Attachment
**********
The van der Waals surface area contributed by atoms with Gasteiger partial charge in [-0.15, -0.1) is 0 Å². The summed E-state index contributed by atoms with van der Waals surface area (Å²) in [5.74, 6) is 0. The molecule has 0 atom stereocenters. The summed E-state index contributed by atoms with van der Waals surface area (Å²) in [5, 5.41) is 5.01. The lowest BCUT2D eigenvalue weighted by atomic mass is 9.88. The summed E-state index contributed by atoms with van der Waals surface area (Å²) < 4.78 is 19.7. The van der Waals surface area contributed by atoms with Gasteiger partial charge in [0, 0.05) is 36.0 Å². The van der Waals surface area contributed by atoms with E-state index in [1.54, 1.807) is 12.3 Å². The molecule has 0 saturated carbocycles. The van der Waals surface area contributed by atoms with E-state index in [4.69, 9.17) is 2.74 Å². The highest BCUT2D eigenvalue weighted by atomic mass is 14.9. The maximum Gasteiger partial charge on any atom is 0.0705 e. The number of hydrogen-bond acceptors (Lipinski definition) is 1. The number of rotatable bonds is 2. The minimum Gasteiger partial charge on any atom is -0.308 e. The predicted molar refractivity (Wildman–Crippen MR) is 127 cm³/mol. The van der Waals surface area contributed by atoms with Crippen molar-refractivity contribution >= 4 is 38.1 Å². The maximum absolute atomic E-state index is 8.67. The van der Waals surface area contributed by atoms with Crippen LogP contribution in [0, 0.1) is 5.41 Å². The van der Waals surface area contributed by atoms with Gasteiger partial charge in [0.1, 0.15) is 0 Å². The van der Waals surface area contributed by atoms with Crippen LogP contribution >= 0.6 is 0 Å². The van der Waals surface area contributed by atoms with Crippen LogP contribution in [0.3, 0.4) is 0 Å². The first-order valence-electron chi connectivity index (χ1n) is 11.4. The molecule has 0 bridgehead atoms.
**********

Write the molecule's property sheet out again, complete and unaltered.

The van der Waals surface area contributed by atoms with Gasteiger partial charge in [-0.15, -0.1) is 0 Å². The summed E-state index contributed by atoms with van der Waals surface area (Å²) in [5.74, 6) is 0. The molecule has 0 atom stereocenters. The summed E-state index contributed by atoms with van der Waals surface area (Å²) in [5, 5.41) is 5.01. The lowest BCUT2D eigenvalue weighted by atomic mass is 9.88. The summed E-state index contributed by atoms with van der Waals surface area (Å²) < 4.78 is 19.7. The van der Waals surface area contributed by atoms with Gasteiger partial charge in [0, 0.05) is 36.0 Å². The van der Waals surface area contributed by atoms with E-state index in [1.54, 1.807) is 12.3 Å². The molecule has 0 saturated carbocycles. The van der Waals surface area contributed by atoms with E-state index in [4.69, 9.17) is 2.74 Å². The highest BCUT2D eigenvalue weighted by atomic mass is 14.9. The maximum Gasteiger partial charge on any atom is 0.0705 e. The number of hydrogen-bond acceptors (Lipinski definition) is 1. The number of rotatable bonds is 2. The minimum Gasteiger partial charge on any atom is -0.308 e. The predicted molar refractivity (Wildman–Crippen MR) is 127 cm³/mol. The van der Waals surface area contributed by atoms with Crippen molar-refractivity contribution >= 4 is 38.1 Å². The maximum absolute atomic E-state index is 8.67. The van der Waals surface area contributed by atoms with Crippen LogP contribution in [0, 0.1) is 5.41 Å². The van der Waals surface area contributed by atoms with Gasteiger partial charge in [0.1, 0.15) is 0 Å². The van der Waals surface area contributed by atoms with Crippen LogP contribution >= 0.6 is 0 Å². The van der Waals surface area contributed by atoms with Crippen LogP contribution in [0.3, 0.4) is 0 Å². The first-order valence-electron chi connectivity index (χ1n) is 11.4. The molecule has 0 bridgehead atoms.